Most (63 per cent) self-employed workers think Brexit will have no direct impact on their business, according to new research.
Kensington Mortgages surveyed over 1,000 self-employed workers across the UK to analyse their thoughts and concerns over the year ahead. Of those surveyed, an optimistic 47 per cent of these self-employed workers expect 2018 to bring in more work than in 2017.
When asked whether business would be more profitable, 42 per cent say they are confident that they’ll make more money than they did last year, compared to just 21 per cent who say they aren’t.
Plucky younger workers
Younger generations are the most confident when it comes to forecasting the state of their own finances for the year ahead, with 65 per cent of 25-34-year-olds and 78 per cent of 16-24-year-olds optimistic about their chances of making more money in 2018.
Self-employed workers tend to be more careful with their savings too. If new work suddenly stopped coming in, 42 per cent say they would be able to sustain themselves for a period of six months or more.
Even in the smallest businesses of ten people or less, 24 per cent feel they could keep going for nine months or more. These findings are markedly higher than the average UK employee, who only have enough savings to last them 32 days on their current lifestyle, according to Legal & General’s ‘Deadline to Breadline’ research.
Facing other financial difficulties
That said, 35 per cent feel that Brexit would make it much harder to take out loans such as mortgages, with freelancers (37 per cent) and sole traders (33 per cent) expecting to find it most difficult.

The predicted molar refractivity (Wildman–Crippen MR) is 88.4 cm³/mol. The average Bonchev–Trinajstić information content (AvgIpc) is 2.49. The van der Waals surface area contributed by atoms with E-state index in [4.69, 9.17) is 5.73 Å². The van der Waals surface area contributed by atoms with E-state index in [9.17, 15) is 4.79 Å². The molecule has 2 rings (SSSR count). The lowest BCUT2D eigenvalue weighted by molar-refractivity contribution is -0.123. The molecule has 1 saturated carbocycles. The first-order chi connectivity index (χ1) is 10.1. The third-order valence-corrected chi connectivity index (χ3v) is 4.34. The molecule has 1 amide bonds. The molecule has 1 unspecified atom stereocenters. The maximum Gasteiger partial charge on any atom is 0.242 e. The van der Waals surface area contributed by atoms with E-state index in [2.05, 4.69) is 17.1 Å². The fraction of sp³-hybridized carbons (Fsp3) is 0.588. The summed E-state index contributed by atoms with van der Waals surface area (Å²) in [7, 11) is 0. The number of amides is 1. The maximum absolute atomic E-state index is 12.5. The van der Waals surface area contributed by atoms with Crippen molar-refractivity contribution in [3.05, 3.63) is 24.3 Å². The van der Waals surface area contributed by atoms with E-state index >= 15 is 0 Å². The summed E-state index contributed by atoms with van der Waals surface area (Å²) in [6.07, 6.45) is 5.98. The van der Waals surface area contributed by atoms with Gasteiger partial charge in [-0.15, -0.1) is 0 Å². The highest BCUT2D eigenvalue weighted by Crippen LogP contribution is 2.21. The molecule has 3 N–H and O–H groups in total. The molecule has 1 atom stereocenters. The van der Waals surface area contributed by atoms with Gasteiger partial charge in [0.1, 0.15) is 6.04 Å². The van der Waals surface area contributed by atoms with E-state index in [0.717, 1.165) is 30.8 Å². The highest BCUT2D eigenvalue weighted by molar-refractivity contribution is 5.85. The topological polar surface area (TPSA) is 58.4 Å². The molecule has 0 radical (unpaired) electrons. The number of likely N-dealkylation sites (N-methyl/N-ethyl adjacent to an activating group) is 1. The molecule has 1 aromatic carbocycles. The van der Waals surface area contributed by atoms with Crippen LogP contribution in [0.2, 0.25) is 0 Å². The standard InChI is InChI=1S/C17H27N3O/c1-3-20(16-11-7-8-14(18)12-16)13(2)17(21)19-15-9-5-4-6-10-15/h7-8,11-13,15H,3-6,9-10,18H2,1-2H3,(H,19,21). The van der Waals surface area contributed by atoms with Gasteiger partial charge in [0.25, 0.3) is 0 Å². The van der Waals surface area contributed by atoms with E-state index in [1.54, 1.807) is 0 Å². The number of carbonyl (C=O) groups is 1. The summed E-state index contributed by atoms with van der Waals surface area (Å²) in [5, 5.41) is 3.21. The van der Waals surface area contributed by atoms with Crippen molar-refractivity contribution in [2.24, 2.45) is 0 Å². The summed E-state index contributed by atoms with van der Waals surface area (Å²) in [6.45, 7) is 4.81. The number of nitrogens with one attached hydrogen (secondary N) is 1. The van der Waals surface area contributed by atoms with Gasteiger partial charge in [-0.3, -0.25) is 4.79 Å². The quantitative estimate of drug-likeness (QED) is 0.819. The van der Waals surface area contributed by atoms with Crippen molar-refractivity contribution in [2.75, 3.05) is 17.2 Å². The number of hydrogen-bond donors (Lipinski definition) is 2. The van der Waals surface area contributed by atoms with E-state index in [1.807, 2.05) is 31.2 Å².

Craig McKinlay, sales and marketing director at Kensington Mortgages, admires the optimism of the self-employed, but says we shouldn’t ignore the difficulty they face in getting mortgages,
‘The fact that such a diverse group of workers would have diverging views on Brexit is unsurprising. What is perhaps more important is how we respond to these concerns,’ he says.
‘Providing this group with access to the right financing needs to be a priority for the entire industry, as we can’t afford for such a valuable contributor to the UK economy to be underrepresented. Fortunately, there are lenders out there who appreciate the contributions these workers make to our economy and who want to support them in their ambitions and goals onto the housing ladder in return.’